restricting access to a digital work in a personal computer to at least one authorized computer program;
providing digital rights management licensing conditions to the authorized computer program that have been specified by a content provider of the digital work; and
accessing the digital work with the authorized computer program subject to the specified licensing conditions.
22. A method of protecting a digital work according to claim 21, wherein said step of restricting access to said digital work comprises a step of implementing an administrative program to selectively control access to data from a hardware device of the personal computer.
23. A method of protecting a digital work according to claim 21, wherein said digital work is provided on a digital recordation of content that is readable by a hardware device of the personal computer.
24. A method of protecting a digital work according to claim 23, wherein said step of providing digital rights management licensing conditions to the authorized computer program comprises extracting information relating to said conditions from said digital recordation of content.
25. A method of protecting a digital work according to claim 21, wherein said authorized computer program comprises a conversion program for converting the digital work to a file format that is governed by a digital rights management protocol, and wherein said conversion program is configured to ensure that said licensing conditions are specified in said file format.
26. A method of protecting a digital work according to claim 21, wherein said authorized computer program comprises a secure player program for playing the digital work, and wherein the digital work is transmitted to said secure player program in an encrypted communication.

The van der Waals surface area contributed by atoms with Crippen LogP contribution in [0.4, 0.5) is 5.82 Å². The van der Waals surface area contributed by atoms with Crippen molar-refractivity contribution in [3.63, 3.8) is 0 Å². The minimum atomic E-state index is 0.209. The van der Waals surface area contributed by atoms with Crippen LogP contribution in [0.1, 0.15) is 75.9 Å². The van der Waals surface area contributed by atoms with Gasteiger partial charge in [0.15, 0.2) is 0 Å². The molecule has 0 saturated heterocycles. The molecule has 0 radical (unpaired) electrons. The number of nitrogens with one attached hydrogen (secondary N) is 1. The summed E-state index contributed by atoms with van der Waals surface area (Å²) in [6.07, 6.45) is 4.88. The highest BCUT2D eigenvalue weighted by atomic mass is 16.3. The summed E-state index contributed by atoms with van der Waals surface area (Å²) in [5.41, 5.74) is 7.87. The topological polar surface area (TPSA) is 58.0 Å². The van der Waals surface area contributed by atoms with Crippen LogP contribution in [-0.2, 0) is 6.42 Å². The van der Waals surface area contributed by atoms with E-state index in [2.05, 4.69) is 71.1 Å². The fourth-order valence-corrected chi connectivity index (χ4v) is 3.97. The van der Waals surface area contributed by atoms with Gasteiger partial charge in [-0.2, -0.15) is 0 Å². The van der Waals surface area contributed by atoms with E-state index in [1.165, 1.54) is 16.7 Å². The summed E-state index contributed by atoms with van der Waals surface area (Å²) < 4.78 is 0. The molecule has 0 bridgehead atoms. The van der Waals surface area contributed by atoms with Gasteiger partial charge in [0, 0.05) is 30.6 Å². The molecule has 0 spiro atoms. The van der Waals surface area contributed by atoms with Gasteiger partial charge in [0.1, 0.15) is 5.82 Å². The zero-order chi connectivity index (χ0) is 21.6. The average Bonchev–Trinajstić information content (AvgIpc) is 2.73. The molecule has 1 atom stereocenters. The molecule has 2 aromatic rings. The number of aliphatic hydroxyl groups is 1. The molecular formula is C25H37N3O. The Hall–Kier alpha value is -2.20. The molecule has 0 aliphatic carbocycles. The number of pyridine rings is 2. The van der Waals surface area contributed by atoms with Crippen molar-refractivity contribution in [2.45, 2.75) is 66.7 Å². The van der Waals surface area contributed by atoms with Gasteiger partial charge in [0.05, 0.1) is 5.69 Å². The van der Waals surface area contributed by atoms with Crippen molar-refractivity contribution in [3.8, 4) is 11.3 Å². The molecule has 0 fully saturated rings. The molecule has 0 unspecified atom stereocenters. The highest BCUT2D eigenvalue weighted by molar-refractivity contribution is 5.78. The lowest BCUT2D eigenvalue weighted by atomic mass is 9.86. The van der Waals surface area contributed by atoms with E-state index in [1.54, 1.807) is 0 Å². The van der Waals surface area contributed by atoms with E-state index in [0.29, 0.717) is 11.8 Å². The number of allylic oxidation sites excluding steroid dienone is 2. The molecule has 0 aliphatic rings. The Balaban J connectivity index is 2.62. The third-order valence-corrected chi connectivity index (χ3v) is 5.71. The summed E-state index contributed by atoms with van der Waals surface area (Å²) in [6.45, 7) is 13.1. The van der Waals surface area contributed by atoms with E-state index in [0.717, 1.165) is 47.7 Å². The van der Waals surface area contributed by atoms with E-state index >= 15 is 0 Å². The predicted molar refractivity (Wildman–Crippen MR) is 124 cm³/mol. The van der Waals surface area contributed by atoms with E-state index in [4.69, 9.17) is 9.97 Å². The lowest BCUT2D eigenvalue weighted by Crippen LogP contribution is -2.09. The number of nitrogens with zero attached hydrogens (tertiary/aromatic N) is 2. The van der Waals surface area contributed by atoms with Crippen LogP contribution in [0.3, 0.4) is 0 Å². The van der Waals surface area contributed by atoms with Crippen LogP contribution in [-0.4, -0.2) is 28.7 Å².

27. A method of protecting a digital work according to claim 21, wherein said authorized computer program comprises a controlled copy program that is configured to permit at least one copy of the digital work to be made on a portable digital media subject to said licensing conditions.
28. A method of protecting a digital work that is stored on a portable digital storage media, comprising:
connecting said portable digital storage media to a personal computer;
determining with the personal computer that the digital work is copy protected;
denying access to the digital work by unauthorized computer programs;
obtaining licensing condition information pertaining to the digital work; and
using an authorized computer program on the personal computer to convert the digital work to a digital format that is subject to a digital rights management protocol in which said licensing condition information is specified.
29. A method of protecting a digital work according to claim 28, wherein said step of obtaining licensing condition information comprises extracting said licensing condition information from said portable digital storage media.
US10773686 2004-02-06 2004-02-06 System and method of protecting digital content Abandoned US20050177516A1 (en)

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US10773686 US20050177516A1 (en) 2004-02-06 2004-02-06 System and method of protecting digital content